Resistors are electrical components that are used in electrical circuits to manipulate current flow. They are individual components and are measured in ohms that range from less than 1 ohm to well over millions of ohms. The higher the value of the resistor, the more resistance it has against current flow. The component itself is too small to have a value written over it, thus there are colour codes printed on the resistor.
Resistors however can be classified into two groups, fixed resistors and variable resistors. The printing of colour codes does not apply to variable resistors which are also known as potentiometers. Variable resistors have three leads coming out of the component where two are used to connect to a circuit and one is movable to adjust the resistance. Variable resistors are commonly found in devices that require the resistance to be manipulated; for example brightness control on a mobile phone.
Fixed resistors on the other hand can also be classified into three categories; carbon composition type resistors, wire wound resistors and metallized resistors. The carbon composition type resistors are the most common type of resistors as they are cheap and durable. They usually have low values and are made of carbon-clay material for the resistive portion of the resistor and the leads to be connected to a circuit are made of tinned copper.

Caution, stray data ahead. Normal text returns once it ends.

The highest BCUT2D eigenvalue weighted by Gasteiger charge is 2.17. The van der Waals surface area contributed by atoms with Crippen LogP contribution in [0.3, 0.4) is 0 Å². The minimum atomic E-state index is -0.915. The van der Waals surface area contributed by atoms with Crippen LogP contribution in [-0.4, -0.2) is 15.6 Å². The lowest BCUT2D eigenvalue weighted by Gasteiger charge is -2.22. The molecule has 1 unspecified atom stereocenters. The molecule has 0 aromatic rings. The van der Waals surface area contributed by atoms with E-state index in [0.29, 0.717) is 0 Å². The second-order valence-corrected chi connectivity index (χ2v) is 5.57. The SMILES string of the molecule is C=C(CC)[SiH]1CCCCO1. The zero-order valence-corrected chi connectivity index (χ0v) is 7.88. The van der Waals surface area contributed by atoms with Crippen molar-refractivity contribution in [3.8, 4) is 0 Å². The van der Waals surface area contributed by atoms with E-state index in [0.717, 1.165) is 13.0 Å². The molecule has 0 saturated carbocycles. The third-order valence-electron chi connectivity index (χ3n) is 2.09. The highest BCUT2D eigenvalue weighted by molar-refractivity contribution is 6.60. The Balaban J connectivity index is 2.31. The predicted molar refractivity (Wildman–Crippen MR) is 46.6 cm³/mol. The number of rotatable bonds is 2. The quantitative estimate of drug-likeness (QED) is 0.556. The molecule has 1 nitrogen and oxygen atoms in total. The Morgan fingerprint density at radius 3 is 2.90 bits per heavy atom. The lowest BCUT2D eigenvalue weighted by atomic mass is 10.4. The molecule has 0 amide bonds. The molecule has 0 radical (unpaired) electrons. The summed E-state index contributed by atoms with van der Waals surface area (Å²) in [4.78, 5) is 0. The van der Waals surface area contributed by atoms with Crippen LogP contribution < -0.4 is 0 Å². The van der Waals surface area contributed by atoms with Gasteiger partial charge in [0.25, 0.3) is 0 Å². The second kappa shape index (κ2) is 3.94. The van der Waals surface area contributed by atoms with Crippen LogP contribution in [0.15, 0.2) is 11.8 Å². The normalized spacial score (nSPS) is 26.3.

The wire wound resistors make use of a wire made of resistive material wounded around an insulating core which is then coated with an insulating material. Metallized resistors, on the other hand, are made by coating a glass or ceramic rod tube with high resistive metal.
Resistors play a crucial role in everyday electronic devices. We may not realize the importance of these tiny components, but if it was not for them, our electronic devices would have been burnt by the high voltage present in electricity mains in our homes.